Private's Progress (1956) - Rotten Tomatoes

Private's Progress (1956)

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AUDIENCE SCORE

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Movie Info

The Boulting Brothers enjoyed one of their biggest box-office successes of the 1950s with the wry service comedy Private's Progress. Though billed fourth, Ian Carmichael plays the central character, feckless British soldier Stanley Windrush. Interrupting his college education to serve his country, Windrush flunks out of officer's candidate school and is demoted to private. Much of the humor arises from the bookish hero's confrontation with the ruder and cruder side of army life, as represented by rough-hewn fellow private Cox (Richard Attenborough). As Major Hitchcock, Terry-Thomas offers a brilliant parody of the "Mad Dogs and Englishmen" school of military service, while Dennis Price is equally amusing as a nonplussed commanding officer named Tracepurcel (!) Also worth watching is future "Dr. Who" star William Hartnell as a loudmouthed sergeant. Halfway through the film, the plot rears its ugly head as the protagonists become involved with the covert reclamation of art treasures confiscated by the Nazis during WW2.

Cast

Richard Attenborough
as Pvt. Percival Henry Cox
Dennis Price
as Brig. Bertram Tracepurcel
Ian Carmichael
as Stanley Windrush
Terry-Thomas
as Major Hitchcock
William Hartnell
as Sgt. Sutton
Thorley Walters
as Capt. Bootle
Jill Adams
as Prudence Greenslade
Ian Bannen
as Pvt. Horrocks
Victor Maddern
as Pvt. George Blake
Kenneth Griffith
as Pvt. Dai Jones
John Warren
as Sgt. Maj. Gradwick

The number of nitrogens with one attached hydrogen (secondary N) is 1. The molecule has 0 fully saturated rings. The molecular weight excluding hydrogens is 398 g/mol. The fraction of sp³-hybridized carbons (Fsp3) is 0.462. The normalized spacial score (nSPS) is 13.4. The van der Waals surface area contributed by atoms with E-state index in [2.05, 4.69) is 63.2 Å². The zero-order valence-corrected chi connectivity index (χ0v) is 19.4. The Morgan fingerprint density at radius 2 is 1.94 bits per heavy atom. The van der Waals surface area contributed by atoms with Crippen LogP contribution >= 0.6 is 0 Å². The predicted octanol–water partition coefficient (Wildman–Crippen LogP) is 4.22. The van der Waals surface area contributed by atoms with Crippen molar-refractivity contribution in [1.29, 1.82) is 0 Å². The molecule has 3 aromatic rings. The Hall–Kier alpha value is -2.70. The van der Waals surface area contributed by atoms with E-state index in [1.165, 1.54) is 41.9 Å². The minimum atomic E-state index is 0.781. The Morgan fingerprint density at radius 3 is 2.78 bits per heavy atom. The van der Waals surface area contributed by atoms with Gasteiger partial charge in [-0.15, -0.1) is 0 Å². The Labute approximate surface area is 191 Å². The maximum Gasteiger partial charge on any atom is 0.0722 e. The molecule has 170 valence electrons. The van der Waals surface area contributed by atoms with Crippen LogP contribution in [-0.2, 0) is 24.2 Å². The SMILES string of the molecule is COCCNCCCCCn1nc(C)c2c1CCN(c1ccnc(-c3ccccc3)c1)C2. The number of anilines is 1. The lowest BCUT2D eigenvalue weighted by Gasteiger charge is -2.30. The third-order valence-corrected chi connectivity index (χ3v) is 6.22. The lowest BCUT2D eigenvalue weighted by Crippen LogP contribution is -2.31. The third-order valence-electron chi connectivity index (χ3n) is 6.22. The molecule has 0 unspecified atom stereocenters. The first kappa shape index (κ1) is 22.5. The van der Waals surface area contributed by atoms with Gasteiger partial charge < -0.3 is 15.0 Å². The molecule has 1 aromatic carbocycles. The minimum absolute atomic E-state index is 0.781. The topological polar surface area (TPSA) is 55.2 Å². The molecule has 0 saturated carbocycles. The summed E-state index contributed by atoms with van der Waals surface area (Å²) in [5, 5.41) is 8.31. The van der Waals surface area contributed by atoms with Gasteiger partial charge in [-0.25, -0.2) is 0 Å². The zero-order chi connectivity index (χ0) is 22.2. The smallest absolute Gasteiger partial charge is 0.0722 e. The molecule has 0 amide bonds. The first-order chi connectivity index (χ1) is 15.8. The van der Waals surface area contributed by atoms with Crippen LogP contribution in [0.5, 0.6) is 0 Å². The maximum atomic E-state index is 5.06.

Miles Malleson
as Mr. Windrush
Michael Trubshawe
as Col. Panshawe
John Le Mesurier
as Psychiatrist
Sally Miles
as Catherine
Brian Oulton
as M.O. at Gravestone Camp
Nicholas Bruce
as German Officer
David Lodge
as Lance Corporal Parsons
Frank Hawkins
as Drill Sergeant
Basil Dignam
as Col. Martin
Henry Longhurst
as Mr. Spottiswood
Henry Oscar
as Art Expert
Theodore Zichy
as German Agent
Robert Bruce
as Testing Officer
Ludwig Lawinski
as General von Lembeck
Irlyn Hall
as NAAFI Girl
Marianne Stone
as Miss Sugden
Lockwood West
as Detective
Jack McNaughton
as Medical Orderly
Eynon Evans
as Ticket Collector
Glyn Houston
as Corporal on Sick Call
Lloyd Lamble
as Officer at Medical Hearing
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Critic Reviews for Private's Progress

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Audience Reviews for Private's Progress

This light, military comedy is an early hit from the Boulting brothers ("Brighton Rock," "Twisted Nerve," "The Family Way," "There's a Girl in My Soup," "Heavens Above!"). It may remind contemporary audiences of both "The Phil Silvers Show" (contraband deals and get-rich scheming) and "Stripes" (a misfit stumbles through basic training, then joins a mettle-testing mission involving a quick sneak over enemy lines). And of course, it overlaps with its more famous sequel, "I'm All Right Jack." Peter Sellers is absent from "Private's Progress," but the film does star Ian Carmichael as the same privileged, clumsily apologetic twit seen in "Jack." Multiple other actors also play repeat roles, including Terry-Thomas, Dennis Price, Kenneth Griffith and Richard Attenborough (such a sharp presence, and always so hard to connect with his later persona as a prestigious director). Oddly, the cast also includes an uncredited Christopher Lee in a small part as a German officer. The film could use a better villain -- the camp's ineffectual commanders are so wishy-washy that their dealings with the soldiers are short on comic sparks. The script also has less of the punchy social satire that distinguishes "Heavens Above!" and "I'm All Right Jack," which is unfortunate. It's mostly about gentle laughs and good fun, though a deadpan prologue about military bureaucracy scores some direct hits.

Eric Broome
Eric Broome

Super Reviewer

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